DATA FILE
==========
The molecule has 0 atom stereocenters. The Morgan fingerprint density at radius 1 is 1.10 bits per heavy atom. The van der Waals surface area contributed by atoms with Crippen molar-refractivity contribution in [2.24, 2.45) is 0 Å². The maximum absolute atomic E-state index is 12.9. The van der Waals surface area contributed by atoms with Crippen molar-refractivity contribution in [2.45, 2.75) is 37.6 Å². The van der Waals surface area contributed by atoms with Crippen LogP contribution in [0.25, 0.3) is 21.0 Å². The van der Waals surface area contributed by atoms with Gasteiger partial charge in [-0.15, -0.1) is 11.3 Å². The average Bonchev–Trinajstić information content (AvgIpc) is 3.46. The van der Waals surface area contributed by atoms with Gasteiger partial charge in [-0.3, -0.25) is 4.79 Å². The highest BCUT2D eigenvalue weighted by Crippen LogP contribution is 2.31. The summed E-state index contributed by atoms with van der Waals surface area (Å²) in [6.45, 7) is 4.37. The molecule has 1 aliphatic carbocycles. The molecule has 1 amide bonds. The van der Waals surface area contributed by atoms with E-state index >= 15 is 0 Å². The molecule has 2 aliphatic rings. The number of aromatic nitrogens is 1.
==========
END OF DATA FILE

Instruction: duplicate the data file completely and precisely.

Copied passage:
The molecule has 0 atom stereocenters. The Morgan fingerprint density at radius 1 is 1.10 bits per heavy atom. The van der Waals surface area contributed by atoms with Crippen molar-refractivity contribution in [2.24, 2.45) is 0 Å². The maximum absolute atomic E-state index is 12.9. The van der Waals surface area contributed by atoms with Crippen molar-refractivity contribution in [2.45, 2.75) is 37.6 Å². The van der Waals surface area contributed by atoms with Crippen LogP contribution in [0.25, 0.3) is 21.0 Å². The van der Waals surface area contributed by atoms with Gasteiger partial charge in [-0.15, -0.1) is 11.3 Å². The average Bonchev–Trinajstić information content (AvgIpc) is 3.46. The van der Waals surface area contributed by atoms with Gasteiger partial charge in [-0.3, -0.25) is 4.79 Å². The highest BCUT2D eigenvalue weighted by Crippen LogP contribution is 2.31. The summed E-state index contributed by atoms with van der Waals surface area (Å²) in [6.45, 7) is 4.37. The molecule has 1 aliphatic carbocycles. The molecule has 1 amide bonds. The van der Waals surface area contributed by atoms with E-state index >= 15 is 0 Å². The molecule has 2 aliphatic rings. The number of aromatic nitrogens is 1.